Do you want to have a quantifiable idea of what thoughts occupy the most real estate in your brain? Organize your bookmarks. I have several years worth of random bookmarks that I have kept a secret from both my daughter and husband for fear of horrifying them and activating their judgyness. Even a time wealthy person like me reaches a point where being a collector of information is becoming an euphemism for hoarder! So yesterday I decided to become a curator of information. That was after I banged the ball of my left foot really hard against the edge of a step on my stairs right where it meets the toes and now I cannot press down to push the accelerator or engage me newly found kneecaps. Here I am sitting with my foot slathered in arnica and covered with a sock wondering if anybody else has several folders with titles that contain the word recipes. Here are the top 5 categories:
1. Recipes: In the thousands
2. Yoga related articles & websites: In the hundreds
3. Yoga video tutorials: In the hundreds
4. Restaurant tips and reviews: In the hundreds
5. Travel ideas: in the tens.
The rest are random blogs, gardening info, the apocalypse, Meditation& sitting practice info. and news outlets. You know of course I am not fessing up to everything right? So far the only bookmark I have deleted was a Quora tip on how to parallel park more efficiently because my car is so tiny it is no longer an issue.
I was almost distracted by how well the second half of my practice was going this morning. I kept thinking wow, this is amazing, There is after all something to that castor oil bath, or maybe it is that paleo raw hybrid thing I’m doing that is giving me all this energy. Or, finally I’m getting this Sthira Sukham Asanam hang of things. By back bending I am doing only one half bridge and 4 UD instead of the two/three ratio I usually get away with and my brain is thrilled. Closing is actually spent slowing my breath for real and I am virtually more than two inches off the ground in Utpluthi. As I am congratulating myself on how well my commitment to good diet and and steady dry brushing, daily massage, pranayama, bla, bla bla, is paying off, I remember that I completely skipped Navasana. That is the secret ingredient.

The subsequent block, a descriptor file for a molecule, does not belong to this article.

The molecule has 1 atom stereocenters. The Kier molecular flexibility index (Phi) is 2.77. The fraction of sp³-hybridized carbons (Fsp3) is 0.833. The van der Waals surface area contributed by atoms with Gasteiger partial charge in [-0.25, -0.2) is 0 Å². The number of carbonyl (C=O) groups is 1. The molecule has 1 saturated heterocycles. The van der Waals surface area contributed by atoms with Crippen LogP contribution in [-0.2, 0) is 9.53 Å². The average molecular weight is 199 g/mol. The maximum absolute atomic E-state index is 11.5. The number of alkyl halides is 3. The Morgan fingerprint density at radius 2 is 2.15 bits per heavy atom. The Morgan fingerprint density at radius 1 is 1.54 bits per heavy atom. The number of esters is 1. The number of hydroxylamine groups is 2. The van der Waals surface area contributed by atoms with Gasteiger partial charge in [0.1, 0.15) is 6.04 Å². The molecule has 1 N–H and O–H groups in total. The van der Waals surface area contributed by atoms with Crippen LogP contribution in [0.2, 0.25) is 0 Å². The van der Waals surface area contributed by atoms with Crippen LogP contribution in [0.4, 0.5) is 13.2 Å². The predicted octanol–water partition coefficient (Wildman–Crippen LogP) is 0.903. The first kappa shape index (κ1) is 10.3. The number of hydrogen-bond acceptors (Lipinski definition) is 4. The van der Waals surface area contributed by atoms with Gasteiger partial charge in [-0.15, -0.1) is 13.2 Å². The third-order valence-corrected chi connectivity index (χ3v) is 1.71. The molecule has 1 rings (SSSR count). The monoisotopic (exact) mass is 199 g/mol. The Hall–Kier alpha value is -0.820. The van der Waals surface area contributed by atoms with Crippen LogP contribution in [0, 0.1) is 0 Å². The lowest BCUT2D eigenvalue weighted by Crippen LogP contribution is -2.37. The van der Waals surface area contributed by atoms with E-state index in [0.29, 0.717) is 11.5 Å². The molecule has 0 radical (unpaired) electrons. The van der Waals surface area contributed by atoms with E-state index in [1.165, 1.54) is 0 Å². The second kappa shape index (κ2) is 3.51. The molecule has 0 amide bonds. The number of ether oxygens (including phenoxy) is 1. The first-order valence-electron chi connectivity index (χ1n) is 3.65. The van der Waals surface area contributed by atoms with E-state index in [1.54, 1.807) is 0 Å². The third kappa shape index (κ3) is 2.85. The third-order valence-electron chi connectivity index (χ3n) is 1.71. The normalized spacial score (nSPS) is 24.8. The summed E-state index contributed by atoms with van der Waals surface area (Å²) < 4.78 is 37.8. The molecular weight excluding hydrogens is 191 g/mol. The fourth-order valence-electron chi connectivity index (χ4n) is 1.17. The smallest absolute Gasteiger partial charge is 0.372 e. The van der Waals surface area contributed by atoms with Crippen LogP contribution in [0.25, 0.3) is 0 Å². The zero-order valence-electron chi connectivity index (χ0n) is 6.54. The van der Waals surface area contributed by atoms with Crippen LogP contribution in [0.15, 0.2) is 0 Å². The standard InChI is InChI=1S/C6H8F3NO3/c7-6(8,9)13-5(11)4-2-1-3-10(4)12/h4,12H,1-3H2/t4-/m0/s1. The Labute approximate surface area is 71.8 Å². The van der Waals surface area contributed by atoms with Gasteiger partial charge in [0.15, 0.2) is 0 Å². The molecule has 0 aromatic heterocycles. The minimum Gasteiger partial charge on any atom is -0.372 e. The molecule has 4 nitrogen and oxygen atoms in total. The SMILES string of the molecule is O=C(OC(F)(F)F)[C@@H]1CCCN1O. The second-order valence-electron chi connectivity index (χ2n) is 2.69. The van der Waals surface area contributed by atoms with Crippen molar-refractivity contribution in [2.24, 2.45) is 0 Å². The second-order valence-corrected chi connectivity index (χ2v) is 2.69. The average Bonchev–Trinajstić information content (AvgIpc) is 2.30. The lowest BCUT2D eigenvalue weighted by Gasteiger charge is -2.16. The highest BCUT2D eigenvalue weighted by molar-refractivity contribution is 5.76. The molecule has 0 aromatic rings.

One of my favorite things about indulging in a 10 AM led class is that you get to hear some of the teacher’s thoughts on the practice in the form of advice, reflection, or whatever else you might want to call it. I am not the only one to marvel on how relevant they are to what is currently transpiring in my daily practice. It really is uncanny how she starts talking about what you need to hear. Need, not necessarily what you want or like to hear. So I’m hearing how mysore practice fosters independence and responsibility. How silence and not a whole lot of verbal cues activate other ways of listening to yourself and it enhances other ways of communicating with the teacher. I am nodding yes at all of this. I am also nodding yes when I hear that we don’t need to be adjusted every day or all the time so we can learn to sort things out by paying attention and figuring how to overcome our own obstacles. Then I hear that Mysore practice is like learning how to move from the passenger seat to the driver’s seat. Well. One of the reasons why I love cosmopolitan cities is public transportation. Not because I have a BA in Human Ecology or because I used to be a City Planner for the NYCTA, No. It is because I love being a passenger!! Okay, I also love walking. A 3 mile walk for me is like a 3 block walk to the convenience store for most people. So certainly for very deep down there reasons that need to be sorted out, I kind of hate being the driver. And please don’t get me wrong, I like being in charge. I love love being in charge of hiring or choosing a driver or an accountant, or a tree cutter, or a zombie exterminator, or any other expert at the things that I suck at. I know what teacher meant and I agree with her very good suggestion. I am just confessing that the way this analogy makes me feel is as if one of you heard that Mysore practice is for learning to be the plane pilot instead of the passenger. Lot’s to work on as you can see, so all the more reason for not being in any rush whatsoever.